Estate Tax Planning

ESTATE TAXES

Both New York State and the federal government impose an estate tax on the value of an individual’s estate upon death.  The federal estate tax exemption amount of $5,000,000 was made permanent in 2013 and is subject to annual adjustments for inflation.  Currently, the federal estate tax exemption amount is $5,450,000 (2016).  In addition, the law allows a surviving spouse to use any unused estate tax exemption amount of a predeceased spouse. 

The New York State estate tax exemption amount is currently $4,187,500 (as of April 1, 2016).  This amount is scheduled to increase until 2019, at which point the state estate tax exemption will mirror the federal exemption, with cost of living adjustments, as follows:

Individuals dying on or after:                                     Tax exemption:

April 1, 2016 & before April 1, 2017                        $4,187,500

April 1, 2017 & before January 1, 2019                    $5,250,000

January 1, 2019 & thereafter                                     Will match the current federal exemption

The rate at which estates are taxed in New York is much lower than the federal rate of 40%. The state tax rates start at 5% and go up to 16%.  One thing to note, however, is the New York State estate tax “cliff.” Once the taxable estate exceeds the exemption amount by 5%, the entire estate becomes taxable, not just the amount over the current exemption amount.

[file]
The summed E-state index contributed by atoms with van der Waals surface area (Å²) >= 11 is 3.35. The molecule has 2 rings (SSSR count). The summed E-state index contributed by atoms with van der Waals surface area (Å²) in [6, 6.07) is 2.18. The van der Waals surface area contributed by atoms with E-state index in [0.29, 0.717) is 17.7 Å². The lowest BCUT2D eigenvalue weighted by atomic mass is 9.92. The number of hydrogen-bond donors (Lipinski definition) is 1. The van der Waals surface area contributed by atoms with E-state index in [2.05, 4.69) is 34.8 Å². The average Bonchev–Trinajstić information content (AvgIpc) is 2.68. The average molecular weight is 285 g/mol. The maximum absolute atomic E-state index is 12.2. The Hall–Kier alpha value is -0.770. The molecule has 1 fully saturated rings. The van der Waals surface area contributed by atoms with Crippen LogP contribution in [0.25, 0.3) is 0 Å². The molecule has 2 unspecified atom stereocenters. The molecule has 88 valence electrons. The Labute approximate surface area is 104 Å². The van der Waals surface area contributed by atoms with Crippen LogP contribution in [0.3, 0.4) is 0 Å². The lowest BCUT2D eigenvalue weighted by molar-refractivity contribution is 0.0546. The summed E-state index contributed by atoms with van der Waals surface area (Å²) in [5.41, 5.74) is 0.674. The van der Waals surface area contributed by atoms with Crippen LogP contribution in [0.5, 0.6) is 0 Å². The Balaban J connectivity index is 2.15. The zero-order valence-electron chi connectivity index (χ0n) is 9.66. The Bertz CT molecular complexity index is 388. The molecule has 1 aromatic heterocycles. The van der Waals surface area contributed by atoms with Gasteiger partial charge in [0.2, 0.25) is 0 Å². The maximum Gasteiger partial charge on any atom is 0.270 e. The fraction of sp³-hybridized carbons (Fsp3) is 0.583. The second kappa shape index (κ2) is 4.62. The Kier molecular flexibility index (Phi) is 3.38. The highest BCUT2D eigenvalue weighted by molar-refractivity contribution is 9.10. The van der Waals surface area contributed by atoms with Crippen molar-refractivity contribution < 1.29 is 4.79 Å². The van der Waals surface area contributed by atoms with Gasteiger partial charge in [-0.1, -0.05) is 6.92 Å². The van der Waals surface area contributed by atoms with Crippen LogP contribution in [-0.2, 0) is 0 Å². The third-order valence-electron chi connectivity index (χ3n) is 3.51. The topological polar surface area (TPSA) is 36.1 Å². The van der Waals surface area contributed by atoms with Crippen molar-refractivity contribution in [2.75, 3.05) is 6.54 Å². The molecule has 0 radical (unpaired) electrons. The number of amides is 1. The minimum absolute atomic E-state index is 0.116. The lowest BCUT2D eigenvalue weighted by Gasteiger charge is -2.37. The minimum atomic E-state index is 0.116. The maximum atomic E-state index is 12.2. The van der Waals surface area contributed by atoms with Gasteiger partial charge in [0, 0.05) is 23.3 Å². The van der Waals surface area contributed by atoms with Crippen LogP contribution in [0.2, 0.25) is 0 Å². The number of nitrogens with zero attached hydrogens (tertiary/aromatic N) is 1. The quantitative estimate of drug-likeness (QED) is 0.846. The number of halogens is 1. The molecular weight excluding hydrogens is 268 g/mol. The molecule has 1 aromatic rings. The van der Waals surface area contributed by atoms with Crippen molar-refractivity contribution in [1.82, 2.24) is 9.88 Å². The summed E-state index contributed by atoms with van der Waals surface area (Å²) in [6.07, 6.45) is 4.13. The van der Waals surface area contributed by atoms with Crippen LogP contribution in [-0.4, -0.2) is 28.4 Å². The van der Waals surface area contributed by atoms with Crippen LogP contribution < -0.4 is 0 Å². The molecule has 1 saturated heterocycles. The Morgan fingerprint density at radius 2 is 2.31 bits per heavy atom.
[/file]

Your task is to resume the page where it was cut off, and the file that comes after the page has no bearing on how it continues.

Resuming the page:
The value of your estate for estate tax purposes includes everything that you own or hold in your name, whether individually or jointly with someone else, as well as everything over which you have control.  This includes jointly held assets, life insurance proceeds (including group life insurance you receive through your union or employer), retirement accounts and assets in certain types of trusts that you created or that were created for your benefit.  Your estate will receive certain deductions, such as expenses incurred while administering your estate, debts paid after you pass away (including funeral expenses), assets that are left outright to your spouse (so long as your spouse is a United States citizen), and any assets left to a qualified charity. 

 

Gift Taxes

In addition to an estate tax, the federal government imposes a gift tax on gifts made by an individual during their lifetime.  The gift tax is imposed on the person giving the gift, not the person receiving the gift.  The estate tax exemption amount is also the lifetime gift tax exemption amount.   This means that your estate tax exemption amount will be reduced by the total amount of gifts you made during your lifetime.

 

ANNUAL GIFT TAX EXCLUSION

Each year, you can make gifts to anyone you want, up to a certain amount per person, exempt from any gift tax.  This amount is referred to as the annual gift tax exclusion.  Lifetime gifts can help reduce your taxable estate.  Presently, a person may gift $14,000 per year ($28,000 for a married couple) to anyone without incurring federal or New York gift tax and without reducing the amount you can pass to your heirs at death. 

There are many tools at your disposal to help reduce or avoid estate taxes, but proper planning is essential to ensure your objectives are realized.